I'm still scratching my head... what does XML have to do with a queue, especially a non-persistable queue? Why would nine out of ten candidates recommend something like that?

    Because, to quote Abraham Maslow, "When the only tool you have is a hammer, every problem begins to resemble a nail."

    Only since they know XML (or claim to) they must have a few more tools in the tool chest (can't use xml whilst being completely ignorant to other techniques and tools).

    More like: They have a meagre selection of lowgrade tools (dollar store phillips screwdrivers that strip screws and the likes) but choose to always pull out their shiney hammer.

    That reminds me of a tv show called, "Canada's worst handyman." Funnyish show (counterpart to Canada's worst driver). In one episode the contestants were tasked with patching a small portion of drywall (a square less than a square foot). One contestant for some reason decided his cordless drill wasn't the appropriate tool, and a handheld screwdriver was too inefficient soooo (you probably guessed it already).. he used a hammer to nail in drywall screws (or rather attempt to hammer in). He was big into the brute force attempt at solving problems.

  • Addison (unregistered)

    Wow the American government sounds retarded. The worst we have it here in Canada is the fact that the government I work for is bilingual, so everyone who's hired full time (unless they just work off in a corner) has to know both English and French. Since almost no English person ever bothers to learn French (unless they want a government job :P) 60% of my co-workers are French even though the city I live in is only about 10% French.

    Oh and if they make a job posting and say "needs 3 years of experience in x" and someone has 2 and a half they are automatically turned down without anyone relevant ever looking at the resume.

  • Addison (unregistered) in reply to dubbreak
    dubbreak:
    That reminds me of a tv show called, "Canada's worst handyman." Funnyish show (counterpart to Canada's worst driver). In one episode the contestants were tasked with patching a small portion of drywall (a square less than a square foot). One contestant for some reason decided his cordless drill wasn't the appropriate tool, and a handheld screwdriver was too inefficient soooo (you probably guessed it already).. he used a hammer to nail in drywall screws (or rather attempt to hammer in). He was big into the brute force attempt at solving problems.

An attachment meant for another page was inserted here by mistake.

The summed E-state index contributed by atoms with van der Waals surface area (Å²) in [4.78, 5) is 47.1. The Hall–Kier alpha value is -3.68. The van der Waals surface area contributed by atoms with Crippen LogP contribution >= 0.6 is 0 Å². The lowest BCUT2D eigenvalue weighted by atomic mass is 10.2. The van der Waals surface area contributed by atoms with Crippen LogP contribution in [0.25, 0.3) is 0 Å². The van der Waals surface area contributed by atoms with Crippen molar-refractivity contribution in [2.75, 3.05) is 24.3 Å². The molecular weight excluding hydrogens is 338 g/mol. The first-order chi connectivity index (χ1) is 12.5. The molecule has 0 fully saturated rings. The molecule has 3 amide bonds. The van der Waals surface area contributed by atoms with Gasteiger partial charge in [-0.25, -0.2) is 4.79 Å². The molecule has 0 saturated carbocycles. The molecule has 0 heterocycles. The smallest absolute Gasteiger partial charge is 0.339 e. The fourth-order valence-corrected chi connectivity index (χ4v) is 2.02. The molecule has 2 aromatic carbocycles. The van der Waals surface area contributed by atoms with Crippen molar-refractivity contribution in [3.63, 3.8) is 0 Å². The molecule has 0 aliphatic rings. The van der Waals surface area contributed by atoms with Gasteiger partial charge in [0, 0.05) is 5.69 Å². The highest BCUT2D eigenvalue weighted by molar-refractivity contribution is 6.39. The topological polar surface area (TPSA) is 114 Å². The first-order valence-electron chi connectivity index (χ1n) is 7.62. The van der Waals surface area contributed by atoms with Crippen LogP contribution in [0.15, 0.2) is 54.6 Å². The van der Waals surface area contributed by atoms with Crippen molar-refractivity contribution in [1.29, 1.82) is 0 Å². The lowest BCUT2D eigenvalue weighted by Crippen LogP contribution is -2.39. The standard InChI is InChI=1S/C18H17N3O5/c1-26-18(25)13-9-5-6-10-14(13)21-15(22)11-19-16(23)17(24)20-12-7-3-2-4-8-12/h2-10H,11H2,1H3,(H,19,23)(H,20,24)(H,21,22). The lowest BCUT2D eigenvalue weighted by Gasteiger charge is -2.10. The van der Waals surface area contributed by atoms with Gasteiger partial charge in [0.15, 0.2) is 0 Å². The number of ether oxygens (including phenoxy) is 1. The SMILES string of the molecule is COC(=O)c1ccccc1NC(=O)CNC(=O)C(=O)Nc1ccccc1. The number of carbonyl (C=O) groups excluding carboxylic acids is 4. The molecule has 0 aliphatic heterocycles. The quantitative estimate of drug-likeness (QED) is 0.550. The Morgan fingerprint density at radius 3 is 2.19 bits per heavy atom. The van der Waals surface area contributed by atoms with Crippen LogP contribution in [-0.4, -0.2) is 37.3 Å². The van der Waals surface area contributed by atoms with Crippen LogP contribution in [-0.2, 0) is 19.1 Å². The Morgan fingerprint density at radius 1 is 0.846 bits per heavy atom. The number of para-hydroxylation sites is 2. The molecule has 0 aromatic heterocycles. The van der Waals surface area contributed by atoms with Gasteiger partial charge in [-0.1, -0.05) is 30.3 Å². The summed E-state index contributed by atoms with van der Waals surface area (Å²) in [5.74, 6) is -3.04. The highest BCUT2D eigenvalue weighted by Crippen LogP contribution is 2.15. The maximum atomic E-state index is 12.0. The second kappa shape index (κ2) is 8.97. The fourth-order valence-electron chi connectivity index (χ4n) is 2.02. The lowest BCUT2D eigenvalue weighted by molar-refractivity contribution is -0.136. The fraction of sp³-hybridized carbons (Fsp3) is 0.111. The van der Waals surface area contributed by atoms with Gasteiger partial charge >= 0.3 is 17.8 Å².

I love that show!

  • Code Dependent (cs) in reply to dubbreak
    dubbreak:
    One contestant for some reason decided his cordless drill wasn't the appropriate tool, and a handheld screwdriver was too inefficient soooo (you probably guessed it already).. he used a hammer to nail in drywall screws (or rather attempt to hammer in). He was big into the brute force attempt at solving problems.
    I worked with a guy like that. When he routed the edge of a board, he would grasp the router, set it against the board, and then start furiously shoving it down arms' length of the board, then dragging it back for another shove, as if it were his forceful actions that were shaping the wood rather than the motor spinning the bit.

    Sadly, we were construction contractors at the time.

  • Jay Jay (unregistered) in reply to WhiskeyJack

    Unfortunately, I had something like this happen to me except that I already worked for the company. A member of upper management came to me and specifically asked me to evaluate a UML tool with respect to the code it generated. Seeing as how it just generated function stubs, I told him that, according to the requirements I had been given, it was a waste of time. Useful for spec'ing out a project, but absolute crap as far as generating code. I gave it a failing grade, once again based upon what had been requested of me.

    Turns out that he had preemptively purchased a corporate license and just needed a positive recommendation for his boss (a member of VERY high management) to sign off on it. My failing grade made it (and him) look bad.

    Just scant months later, the same guy was in charge of my division; I didn't see another raise in the year and a half I managed to survive the constant stream of crap directed my way before leaving for MUCH greener pastures.